The EU, all along, participated very actively in the negotiations. From the outset the EU has aimed for a Council that would be equipped with the status, mandate, structures and membership necessary to give human rights the central role foreseen by the Charter of the UN. The EU has supported proposals that would make the new Council a genuine improvement in relation to the existing Commission on Human Rights. In particular, the EU was lobbying that the new Council should be a standing body, able to address human rights issues and situations as they occur, with real flexibility in the way the Council works, and a focus on dialogue, co-operation and assistance for addressing human rights shortcomings. Also the continuing participation of NGOs and Special Procedures in the new Council, by building on achievements of the CHR, was a clear priority for the EU.

Throughout the whole process the EU undertook lobbying and outreach activities in capitals as well as in New York with the aim to build support for a strong Council. This proved successful in the end as a vast majority supported the fi nal compromise text presented by the President of the General Assembly. The European Union member states pledged not to support countries in elections to the Human Rights Council which are under sanctions of the Security Council for human rights related reasons.

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Not everything that the EU had aimed for is reflected in the fi nal text of the resolution. The newly established Council represents, however, an improvement over the Commission on Human Rights. The resolution contains several elements which will help to improve the credibility and effectiveness of the UN human rights system: higher institutional status as a subsidiary organ of the General Assembly, which will be reviewed within fi ve years, more regular meetings throughout the year, direct elections of members by an absolute majority of the UN membership, requirement for members of the Council to uphold the highest standards in the promotion and protection of human rights and to fully cooperate with the Council, suspension of HRC members in case of gross and systematic human rights violations. The new universal periodic review will submit all states to scrutiny and remind them of their primary responsibility to protect human rights. The participation of NGOs and system of special procedures as crucial elements for the effcient and effective functioning of the Council will be continued.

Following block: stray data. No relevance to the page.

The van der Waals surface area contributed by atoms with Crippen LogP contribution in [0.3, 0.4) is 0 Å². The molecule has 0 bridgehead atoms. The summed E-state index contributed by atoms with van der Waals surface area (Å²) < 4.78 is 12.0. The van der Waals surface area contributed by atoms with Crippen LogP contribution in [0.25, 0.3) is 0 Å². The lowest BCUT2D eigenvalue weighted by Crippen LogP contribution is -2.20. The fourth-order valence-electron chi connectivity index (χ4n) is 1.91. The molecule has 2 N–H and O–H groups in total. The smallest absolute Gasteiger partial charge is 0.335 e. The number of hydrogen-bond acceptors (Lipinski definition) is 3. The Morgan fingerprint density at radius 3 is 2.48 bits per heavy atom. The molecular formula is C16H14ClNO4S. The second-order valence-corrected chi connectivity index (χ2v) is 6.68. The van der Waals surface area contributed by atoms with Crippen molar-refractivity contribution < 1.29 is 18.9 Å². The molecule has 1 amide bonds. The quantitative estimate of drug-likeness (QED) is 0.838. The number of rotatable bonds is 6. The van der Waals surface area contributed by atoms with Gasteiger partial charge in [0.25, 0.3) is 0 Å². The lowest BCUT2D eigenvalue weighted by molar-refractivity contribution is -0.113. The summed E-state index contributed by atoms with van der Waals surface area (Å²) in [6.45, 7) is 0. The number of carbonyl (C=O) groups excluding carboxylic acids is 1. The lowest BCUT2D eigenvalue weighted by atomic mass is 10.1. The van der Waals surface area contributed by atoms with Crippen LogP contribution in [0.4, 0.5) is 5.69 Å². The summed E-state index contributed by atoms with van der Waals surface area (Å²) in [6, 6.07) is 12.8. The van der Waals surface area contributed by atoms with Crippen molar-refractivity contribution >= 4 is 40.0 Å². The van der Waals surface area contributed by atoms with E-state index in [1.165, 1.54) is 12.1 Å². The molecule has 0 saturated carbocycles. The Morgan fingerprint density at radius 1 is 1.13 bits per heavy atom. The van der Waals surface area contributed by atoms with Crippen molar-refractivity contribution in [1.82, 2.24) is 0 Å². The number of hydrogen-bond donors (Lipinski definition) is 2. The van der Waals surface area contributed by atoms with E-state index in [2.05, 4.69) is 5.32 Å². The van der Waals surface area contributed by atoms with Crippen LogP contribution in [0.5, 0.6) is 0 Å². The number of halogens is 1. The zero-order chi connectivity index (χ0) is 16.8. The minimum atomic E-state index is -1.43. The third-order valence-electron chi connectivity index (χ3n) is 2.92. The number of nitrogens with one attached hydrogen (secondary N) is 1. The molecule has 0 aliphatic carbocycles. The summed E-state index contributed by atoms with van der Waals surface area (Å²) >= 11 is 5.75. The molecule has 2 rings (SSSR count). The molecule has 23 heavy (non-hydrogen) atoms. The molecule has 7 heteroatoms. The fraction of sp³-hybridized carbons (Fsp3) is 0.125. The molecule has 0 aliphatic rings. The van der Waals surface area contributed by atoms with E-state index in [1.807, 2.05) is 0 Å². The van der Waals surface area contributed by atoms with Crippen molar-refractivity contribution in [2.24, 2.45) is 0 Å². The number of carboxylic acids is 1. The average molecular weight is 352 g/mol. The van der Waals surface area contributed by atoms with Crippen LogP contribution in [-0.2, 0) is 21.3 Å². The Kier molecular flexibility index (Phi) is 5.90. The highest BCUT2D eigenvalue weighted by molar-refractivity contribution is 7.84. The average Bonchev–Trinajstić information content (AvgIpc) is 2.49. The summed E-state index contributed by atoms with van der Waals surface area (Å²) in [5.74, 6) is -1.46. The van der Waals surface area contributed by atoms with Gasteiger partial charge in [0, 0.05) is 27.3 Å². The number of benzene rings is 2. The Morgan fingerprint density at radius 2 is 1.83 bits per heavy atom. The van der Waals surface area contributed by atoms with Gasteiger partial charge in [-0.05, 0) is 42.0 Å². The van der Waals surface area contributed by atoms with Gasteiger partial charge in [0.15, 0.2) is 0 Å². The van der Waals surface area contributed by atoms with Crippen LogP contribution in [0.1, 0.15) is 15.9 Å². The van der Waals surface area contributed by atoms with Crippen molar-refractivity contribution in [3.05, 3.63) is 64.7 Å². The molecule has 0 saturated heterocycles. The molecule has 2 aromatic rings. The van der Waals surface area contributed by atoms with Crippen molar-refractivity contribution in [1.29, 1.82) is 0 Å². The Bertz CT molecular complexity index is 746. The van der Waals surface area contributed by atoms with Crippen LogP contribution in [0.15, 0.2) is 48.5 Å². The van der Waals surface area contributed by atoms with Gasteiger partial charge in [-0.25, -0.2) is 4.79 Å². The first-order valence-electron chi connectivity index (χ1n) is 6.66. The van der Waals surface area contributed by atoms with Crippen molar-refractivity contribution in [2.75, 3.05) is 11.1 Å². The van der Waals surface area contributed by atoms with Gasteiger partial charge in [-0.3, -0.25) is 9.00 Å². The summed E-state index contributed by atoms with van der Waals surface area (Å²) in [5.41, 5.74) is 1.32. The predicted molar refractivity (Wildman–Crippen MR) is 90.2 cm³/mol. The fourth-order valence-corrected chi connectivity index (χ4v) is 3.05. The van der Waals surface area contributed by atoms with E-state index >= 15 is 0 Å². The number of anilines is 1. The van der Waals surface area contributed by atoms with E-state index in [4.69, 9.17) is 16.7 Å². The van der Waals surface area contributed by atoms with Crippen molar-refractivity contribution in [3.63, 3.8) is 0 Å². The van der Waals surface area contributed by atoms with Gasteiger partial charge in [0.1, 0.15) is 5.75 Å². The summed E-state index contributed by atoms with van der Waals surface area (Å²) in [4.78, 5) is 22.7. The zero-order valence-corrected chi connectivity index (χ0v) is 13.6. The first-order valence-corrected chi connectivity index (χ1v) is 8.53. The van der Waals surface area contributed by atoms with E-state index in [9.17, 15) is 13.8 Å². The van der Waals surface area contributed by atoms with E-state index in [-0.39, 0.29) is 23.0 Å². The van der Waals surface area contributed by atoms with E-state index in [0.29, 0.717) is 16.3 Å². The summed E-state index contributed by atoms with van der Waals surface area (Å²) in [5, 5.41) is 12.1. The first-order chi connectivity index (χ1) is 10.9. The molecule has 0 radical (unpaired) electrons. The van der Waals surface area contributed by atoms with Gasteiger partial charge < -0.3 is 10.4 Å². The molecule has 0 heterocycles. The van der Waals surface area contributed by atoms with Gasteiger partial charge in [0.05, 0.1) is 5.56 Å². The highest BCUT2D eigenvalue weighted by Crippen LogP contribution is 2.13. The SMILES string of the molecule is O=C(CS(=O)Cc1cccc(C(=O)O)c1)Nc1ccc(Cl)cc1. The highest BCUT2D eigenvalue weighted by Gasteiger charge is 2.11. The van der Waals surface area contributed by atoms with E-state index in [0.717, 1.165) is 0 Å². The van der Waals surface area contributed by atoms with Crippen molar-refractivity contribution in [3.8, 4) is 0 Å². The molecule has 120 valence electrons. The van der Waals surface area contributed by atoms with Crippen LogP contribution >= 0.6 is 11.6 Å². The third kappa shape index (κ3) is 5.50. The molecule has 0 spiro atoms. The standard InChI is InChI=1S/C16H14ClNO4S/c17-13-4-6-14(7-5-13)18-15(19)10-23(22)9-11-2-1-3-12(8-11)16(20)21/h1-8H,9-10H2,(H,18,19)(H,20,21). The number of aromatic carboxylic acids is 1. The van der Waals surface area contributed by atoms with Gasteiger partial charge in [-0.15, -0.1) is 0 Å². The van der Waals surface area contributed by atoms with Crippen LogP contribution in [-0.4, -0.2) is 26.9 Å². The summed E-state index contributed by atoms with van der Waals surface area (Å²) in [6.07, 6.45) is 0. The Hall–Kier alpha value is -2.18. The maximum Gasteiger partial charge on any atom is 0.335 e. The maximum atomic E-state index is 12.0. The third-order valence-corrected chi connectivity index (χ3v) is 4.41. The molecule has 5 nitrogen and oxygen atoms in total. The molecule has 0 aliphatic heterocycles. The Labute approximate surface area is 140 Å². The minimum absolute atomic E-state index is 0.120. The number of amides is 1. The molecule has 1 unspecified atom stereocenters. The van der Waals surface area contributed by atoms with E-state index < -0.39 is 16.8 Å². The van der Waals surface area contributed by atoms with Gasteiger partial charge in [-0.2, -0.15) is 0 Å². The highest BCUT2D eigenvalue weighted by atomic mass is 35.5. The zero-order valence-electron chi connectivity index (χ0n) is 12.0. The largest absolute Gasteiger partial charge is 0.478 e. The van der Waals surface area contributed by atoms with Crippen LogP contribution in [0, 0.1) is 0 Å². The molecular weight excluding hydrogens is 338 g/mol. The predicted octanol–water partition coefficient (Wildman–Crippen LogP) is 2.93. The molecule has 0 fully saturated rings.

As mandated by the GA Resolution the elections of the fi rst 47 members of the Council took place on the 9th of May. All candidates submitted voluntary pledges and commitments as foreseen in resolution 60/251, which have been published as offcial UN documents. The EU attached high priority to improve the membership in the Human Rights Council. For this purpose the EU agreed on a common approach guiding individual member states in the elections. For this purpose, the EU member states agreed not to support candidates responsible for gross and systematic human rights violations, in particular candidates under UNSC sanctions for human rights related reasons and candidates whose government are under EU restrictive measures for human rights related reasons.

The establishment of the Human Rights Council also brought to an end the era of the Commission on Human Rights. The last and purely procedural session of the CHR, was held on the 27th of March and lasted only for half a day.

At its last session the Commission transferred all its existing mandates, mechanisms, functions and responsibilities to the Human Rights Council according to the operative paragraph 6 of GA resolution 60/251 of 15th March 2006. Also all the reports of the CHR were referred to the Human Rights Council for further consideration at its fi rst session in June 2006. The EU did not give a statement at the final session of the CHR as only the five regional groups were able to take the fl oor.

The EU declaration which was delivered in Brussels on the occasion of the final session of the CHR reminded that despite the criticism the Commission had attracted in recent years, it had contributed signifi cantly to identifying and addressing challenges for the protection and promotion of human rights. The EU also paid tribute to the human rights instruments and mechanisms created by the Commission and welcomed their further strengthening in the Human Rights Council.

The inaugural session of the Human Rights Council took place from 19 to the 30 June in Geneva. UNGA President Jan Eliasson as well as the newly elected HRC President Luis Alfonso de Alba, the UNSG Kofi Annan, the HCHR Louise Arbour and the 2004 Nobel Laureate Wangari Maathai addressed this new institution during its opening ceremony, which was followed by a High Level Segment with the participation of a total of 85 dignitaries. The atmosphere was generally positive and forward- looking with dignitaries expressing great expectations and faith in the new Council while emphasising the need for practical results and follow-up. The EU was represented by the Austrian Minister for Foreign Affairs, Dr. Ursula Plassnik.